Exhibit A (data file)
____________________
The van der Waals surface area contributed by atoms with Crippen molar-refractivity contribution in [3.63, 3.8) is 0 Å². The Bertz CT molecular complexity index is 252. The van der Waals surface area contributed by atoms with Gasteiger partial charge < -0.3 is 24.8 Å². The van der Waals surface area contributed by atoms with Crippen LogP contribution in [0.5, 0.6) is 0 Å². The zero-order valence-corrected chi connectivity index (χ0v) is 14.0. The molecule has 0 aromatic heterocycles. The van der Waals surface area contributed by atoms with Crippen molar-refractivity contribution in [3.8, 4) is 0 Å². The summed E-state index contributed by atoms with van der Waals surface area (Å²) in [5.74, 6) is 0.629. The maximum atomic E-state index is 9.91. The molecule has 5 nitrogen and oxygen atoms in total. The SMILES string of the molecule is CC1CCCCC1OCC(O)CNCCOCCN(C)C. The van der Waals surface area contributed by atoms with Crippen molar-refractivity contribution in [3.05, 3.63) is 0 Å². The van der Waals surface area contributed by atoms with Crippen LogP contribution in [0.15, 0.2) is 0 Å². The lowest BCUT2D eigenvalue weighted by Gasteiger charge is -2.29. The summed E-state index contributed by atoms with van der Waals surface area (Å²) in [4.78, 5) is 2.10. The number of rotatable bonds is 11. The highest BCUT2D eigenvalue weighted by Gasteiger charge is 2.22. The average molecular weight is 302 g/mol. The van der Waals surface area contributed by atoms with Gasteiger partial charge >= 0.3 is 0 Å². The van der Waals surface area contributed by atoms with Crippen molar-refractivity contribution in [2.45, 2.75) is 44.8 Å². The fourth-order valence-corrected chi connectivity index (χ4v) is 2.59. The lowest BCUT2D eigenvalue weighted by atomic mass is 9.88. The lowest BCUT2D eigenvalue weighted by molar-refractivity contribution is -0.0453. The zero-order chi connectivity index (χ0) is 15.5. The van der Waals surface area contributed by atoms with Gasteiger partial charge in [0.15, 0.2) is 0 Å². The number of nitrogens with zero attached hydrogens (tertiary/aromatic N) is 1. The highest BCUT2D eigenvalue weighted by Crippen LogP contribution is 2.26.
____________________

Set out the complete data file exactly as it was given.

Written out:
The van der Waals surface area contributed by atoms with Crippen molar-refractivity contribution in [3.63, 3.8) is 0 Å². The Bertz CT molecular complexity index is 252. The van der Waals surface area contributed by atoms with Gasteiger partial charge < -0.3 is 24.8 Å². The van der Waals surface area contributed by atoms with Crippen LogP contribution in [0.5, 0.6) is 0 Å². The zero-order valence-corrected chi connectivity index (χ0v) is 14.0. The molecule has 0 aromatic heterocycles. The van der Waals surface area contributed by atoms with Crippen molar-refractivity contribution in [3.8, 4) is 0 Å². The summed E-state index contributed by atoms with van der Waals surface area (Å²) in [5.74, 6) is 0.629. The maximum atomic E-state index is 9.91. The molecule has 5 nitrogen and oxygen atoms in total. The SMILES string of the molecule is CC1CCCCC1OCC(O)CNCCOCCN(C)C. The van der Waals surface area contributed by atoms with Crippen molar-refractivity contribution in [3.05, 3.63) is 0 Å². The van der Waals surface area contributed by atoms with Crippen LogP contribution in [0.15, 0.2) is 0 Å². The lowest BCUT2D eigenvalue weighted by Gasteiger charge is -2.29. The summed E-state index contributed by atoms with van der Waals surface area (Å²) in [4.78, 5) is 2.10. The number of rotatable bonds is 11. The highest BCUT2D eigenvalue weighted by Gasteiger charge is 2.22. The average molecular weight is 302 g/mol. The van der Waals surface area contributed by atoms with Gasteiger partial charge >= 0.3 is 0 Å². The van der Waals surface area contributed by atoms with Crippen molar-refractivity contribution in [2.45, 2.75) is 44.8 Å². The fourth-order valence-corrected chi connectivity index (χ4v) is 2.59. The lowest BCUT2D eigenvalue weighted by atomic mass is 9.88. The lowest BCUT2D eigenvalue weighted by molar-refractivity contribution is -0.0453. The zero-order chi connectivity index (χ0) is 15.5. The van der Waals surface area contributed by atoms with Gasteiger partial charge in [0.15, 0.2) is 0 Å². The number of nitrogens with zero attached hydrogens (tertiary/aromatic N) is 1. The highest BCUT2D eigenvalue weighted by Crippen LogP contribution is 2.26.